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Quite often, the news of corruption, whether in the Church, culture or government, can be quite difficult to hear — not just the degree of it, but the sheer amount of it. It can get to the point that you just don't want to hear it anymore. And believe us, it can get to the point where it's difficult to report on constantly as well.
However, and this is the overriding point, every single instance of corruption means someone else has become a victim — at least one person and usually more than one. If the corruption is not exposed, nearly every victim has no voice because the corruption is usually exercised and participated in by a powerful force, a person or an institution.
It's the classic Goliath and David scenario. The only way to knock out Goliath is to expose Goliath. So as "wash-rinse-repeat" as it may seem, it isn't that way for the latest victim. Whenever corruption occurs, not only is truth offended against, so too is justice.
The prevailing effect of corruption is injustice — someone or some people are deprived of something they are due. The act or practice is done specifically by some entity to personally profit from that unjust act. And when corruption becomes institutionalized, accepted and engaged in as a standard way of operating by the powerful, the little people become crushed.
Often, they lose heart, throw in the towel, accept the cliche that "you can't fight city hall" and resign themselves to a somewhat desperate outlook on life, certainly a more gloomy one. In cases of extreme injustice, they will kill themselves.
Injustice is sinful and, like all sin, it infects, propagates and, if left unchecked and unexposed, its destructive powers know no end. Most people accept that much of the government is corrupt — there are way too many temptations for the man unassisted by grace to resist. In fact, it is precisely because of the enormous power vested in government officials that, at least traditionally, an appeal — "So help me, God" — was made directly to God to help them faithfully execute their duties.
The same is true, although perhaps not as much, in the culture. Corruption in commerce, education, etc., may not get the big headlines that some other spheres do, but pretty much everyone accepts some low-level form of it as "just how things are done."
However, the one area where a huge number of people are still unwilling to concede that corruption is rampant is followers of religion. The irreligious willingly accept that many religious leaders are corrupt, but the followers have proven to be more stubborn in conceding this point.
Within the Catholic world, it is flat-out disturbing how many (with all that has been revealed in the past three years) are still ignorant of the malfeasance on the part of the hierarchy. Many people, too many, are simply willing to go along with whatever evil or corruption a bishop or pastor glosses over because they are a bishop or pastor, as though the office somehow excuses the man from corrupt deeds.
Of course, many Catholic religious leaders know they are often talking to gullible Catholics, and they use their office as a means to control and deflect. And if you press them hard enough, they will turn and walk away or challenge your challenging of them as a sign of disrespect for their office, when, in truth, it is challenging the man in the office.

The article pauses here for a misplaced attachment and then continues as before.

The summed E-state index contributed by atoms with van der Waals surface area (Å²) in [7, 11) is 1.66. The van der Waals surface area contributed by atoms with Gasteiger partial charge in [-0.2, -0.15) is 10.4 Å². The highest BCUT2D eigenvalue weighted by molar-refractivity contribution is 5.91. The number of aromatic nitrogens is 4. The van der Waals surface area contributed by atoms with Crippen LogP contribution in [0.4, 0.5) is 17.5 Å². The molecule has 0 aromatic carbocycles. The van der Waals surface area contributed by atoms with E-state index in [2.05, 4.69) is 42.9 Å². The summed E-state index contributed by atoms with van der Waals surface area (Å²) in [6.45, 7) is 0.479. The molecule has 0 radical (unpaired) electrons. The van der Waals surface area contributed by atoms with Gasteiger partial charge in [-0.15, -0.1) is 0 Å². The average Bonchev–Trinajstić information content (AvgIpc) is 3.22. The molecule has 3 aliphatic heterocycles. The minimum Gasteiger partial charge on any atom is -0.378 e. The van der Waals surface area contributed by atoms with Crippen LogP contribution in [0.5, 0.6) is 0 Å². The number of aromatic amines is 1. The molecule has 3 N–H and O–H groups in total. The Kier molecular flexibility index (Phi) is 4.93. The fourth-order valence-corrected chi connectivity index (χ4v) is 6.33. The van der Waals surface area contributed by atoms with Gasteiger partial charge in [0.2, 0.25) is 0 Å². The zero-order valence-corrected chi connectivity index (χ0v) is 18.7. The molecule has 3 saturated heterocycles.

Every single one of these instances of corruption has at least one victim in its wake, and to palaver with the cleric and stand there making nice with him completely ignores that victim and his or her suffering.
Additionally, corruption in the Church comes in many flavors:
This list of corruption is so numerous and so extensive that it is clear that over the 20th century it seems to have been the actual goal to corrupt the Church.
The short-, mid- and long-term spiritual impacts of this are devastating because, again, corruption creates victims — humans deprived of what is due them. For example, in Detroit, it all coalesced and then took off under the corrupt cardinal, John Dearden. When Dearden was archbishop here in the 1960s, there were close to 500 parishes. A little more than 60 years later, when Vigneron wraps up here in two years, there will be about 50 parishes.
From 500 to 50 — that's quite an impact, a 90% slashing. Of course, the spin doctors at the Detroit chancery will tell you it's not 50 parishes exactly, it's 50 families of parishes; small clusters of already previously clustered parishes forced into the arrangement by dwindling numbers 20 years ago. But that's just a clever deception, a made-up naming convention to gloss over the massively shrinking Church here in Detroit, as is happening in a multiplicity of dioceses around the country.
Corruption has a cost, but unlike a corrupt government stealing your money or freedom or liberty or an election or even your country, a corrupt hierarchy steals salvation from people; it steals eternal life.
But on the way to Hell, there is much desperation along the path. There are shattered families, for example, brought about by a decided lack of morality, brought on by corrupt leaders depriving people of the truth. There are drugs, suicide, mental illness, isolation, loneliness, fear. The road to Hell isn't really paved with good intentions when it barely glimpses what awaits the damned.
Corruption in the Church robs people and deprives them of hope and joy. And in a world whose natural state is bereft of any real hope or joy, ecclesiastical corruption lowers the good to a joyless existence. Life is tough enough on its own, even for the faithful. But to prevent people from having faith — or making it so difficult for them that they struggle deeply to see the point of faith — is downright evil.
Yes, corruption has a very real effect, and it is always necessary to combat it for the sake of the innocent.